Part 3: Kosen-rufu and World Peace
Chapter 31: The Great Path to World Peace [31.4]

31.4 A New Humanism

In a lecture delivered in India, the birthplace of Buddhism, President Ikeda discusses the history and limitations of contemporary humanism and outlines the principles of a new humanism based on Buddhism.

In human society, it is the power of humanity, of humanism, that will exert the greatest, most profound force over the long term. What, however, is humanism, which has taken so many different forms?

The evolution of the idea of humanism can be analyzed from many different angles. Here, I would like first to note the tradition of individualistic humanism that developed in the West over the course of the Renaissance and the Protestant Reformation, becoming the foundational ethos of civil society in the modern era. In the latter half of the nineteenth century, the contradictions and limitations of this mode of humanism became more evident, giving rise to the experiment of socialist humanism.

While these different forms of humanism succeeded in liberating humanity from its medieval thralldom to an absolute being, humanity thus liberated found itself trapped by its own egotism, by what Buddhism calls the “lesser self.” Humanity has fallen prey to the fickle dictates of desire. The ills that result take the form of the complex of problems now facing humanity: the unraveling of social and community ties, environmental degradation, the growing gap between rich and poor. . . . The depth of the crisis gripping our post-ideological world is powerfully symbolized by the emergence of a wide range of fundamentalisms.

What, then, can provide the motivating energy and inspiration to move beyond the present impasse? How can we initiate the work of creating a vibrant global civilization of peace?

Here I would like to propose a new humanism—one that takes a cosmological perspective on what it means to be human—as a way of transcending the limitations of humanism to date and guiding us out of our current predicament. My reason for making this proposal is this: Ideology, which in one form or another has been at the heart of modern humanism, tends to emphasize dualism and conflict, producing discrimination and rejection of others. Cosmologies, in contrast, tend to include and embrace others; tolerance is inherent in cosmology.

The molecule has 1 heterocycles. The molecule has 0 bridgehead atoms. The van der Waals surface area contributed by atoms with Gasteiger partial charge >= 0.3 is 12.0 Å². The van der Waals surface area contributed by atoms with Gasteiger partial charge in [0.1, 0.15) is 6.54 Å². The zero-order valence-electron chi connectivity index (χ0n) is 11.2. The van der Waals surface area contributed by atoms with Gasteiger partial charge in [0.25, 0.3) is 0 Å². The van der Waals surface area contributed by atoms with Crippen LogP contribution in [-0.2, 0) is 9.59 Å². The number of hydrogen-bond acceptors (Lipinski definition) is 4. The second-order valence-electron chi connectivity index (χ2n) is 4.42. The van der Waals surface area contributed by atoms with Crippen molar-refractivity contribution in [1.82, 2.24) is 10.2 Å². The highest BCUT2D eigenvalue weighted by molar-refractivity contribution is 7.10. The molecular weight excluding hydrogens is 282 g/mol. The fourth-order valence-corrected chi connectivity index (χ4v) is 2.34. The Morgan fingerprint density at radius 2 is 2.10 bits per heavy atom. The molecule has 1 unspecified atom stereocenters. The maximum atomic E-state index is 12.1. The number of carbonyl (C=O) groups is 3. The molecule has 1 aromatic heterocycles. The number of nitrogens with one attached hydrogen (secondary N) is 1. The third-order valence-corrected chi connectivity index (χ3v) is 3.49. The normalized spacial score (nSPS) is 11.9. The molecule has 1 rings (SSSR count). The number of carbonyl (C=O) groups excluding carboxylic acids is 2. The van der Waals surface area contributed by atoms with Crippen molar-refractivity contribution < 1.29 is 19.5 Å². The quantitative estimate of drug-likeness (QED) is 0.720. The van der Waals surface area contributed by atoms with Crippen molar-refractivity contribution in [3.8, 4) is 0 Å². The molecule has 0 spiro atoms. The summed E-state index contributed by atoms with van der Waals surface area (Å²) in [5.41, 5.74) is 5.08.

The dharma-based humanism that supported Ashoka’s reign is an excellent example of an embracing cosmology. It is succinctly expressed in the fundamental principles of his rule: non-killing and mutual respect.

While a discussion of the principle of non-killing should really include forms of life other than human beings, for the present instant I would like to assert the minimalist stance that humans should under no circumstance kill other humans. This, I believe, should be in the preambular paragraph of any charter that humanity might choose to adopt in the 21st century.

History has been stained by too much blood shed in the name of “justice.” The French Revolution, for example, is a seminal event in the development of the modern tradition of humanism, and yet how many innocent people lost their lives to the justice of the guillotine? Likewise, in carrying out the grand experiment of socialist humanism, its original intent was betrayed as tens of millions of lives were sacrificed. This, again, is one of the immovable historical facts of the 20th century.

Such suffering must never be repeated. Thus, the first provision of a new humanism must be an absolute injunction against the taking of human life. In whatever logic or rationale it may be cloaked, “justice” accompanied by violence is empty and false. As Rabindranath Tagore declared throughout his life, any god who demands living sacrifice is a false god.

What, then, is the underlying weakness of the kinds of humanism that have prevailed until now?

While this is not the time or place to attempt a complete and rigorous analysis, I would like to state simply that the fundamental failure of humanism to date has been a failure to fully believe in people and to trust them.

Thus we understand the importance of Ashoka’s second policy, of mutual respect. When mistrust of humanity is directed against oneself, one experiences disempowerment. When directed against others, it takes the form of the refusal of dialogue and, ultimately, violence. Mistrust breeds mistrust. Hatred breeds more hatred. How can this deadly cycle be broken? Here I believe we need to call forth what might be termed a holistic, or even cosmological, humanism, one that regards the life of the individual as extending out to and embracing the entire cosmos, and therefore meriting the most profound reverence.

In India this view has flowered in different forms over the millennia, from the sages of the Upanishads to the teachings of Gautama Buddha.

The Lotus Sutra, which stands at the pinnacle of the teachings of Gautama Buddha, represents the ultimate crystallization of this philosophy. This is because it teaches people to abandon their attachment to difference, and urges them to awaken to the “great earth of life” which supports us all. When we stand on that common ground, difference ceases to be the cause of conflict, but instead serves to enrich our experience of life.

From a lecture titled “A New Humanism for the Coming Century,” at the Rajiv Gandhi Foundation, India, October 21, 1997.

The Wisdom for Creating Happiness and Peace brings together selections from President Ikeda’s works on key themes.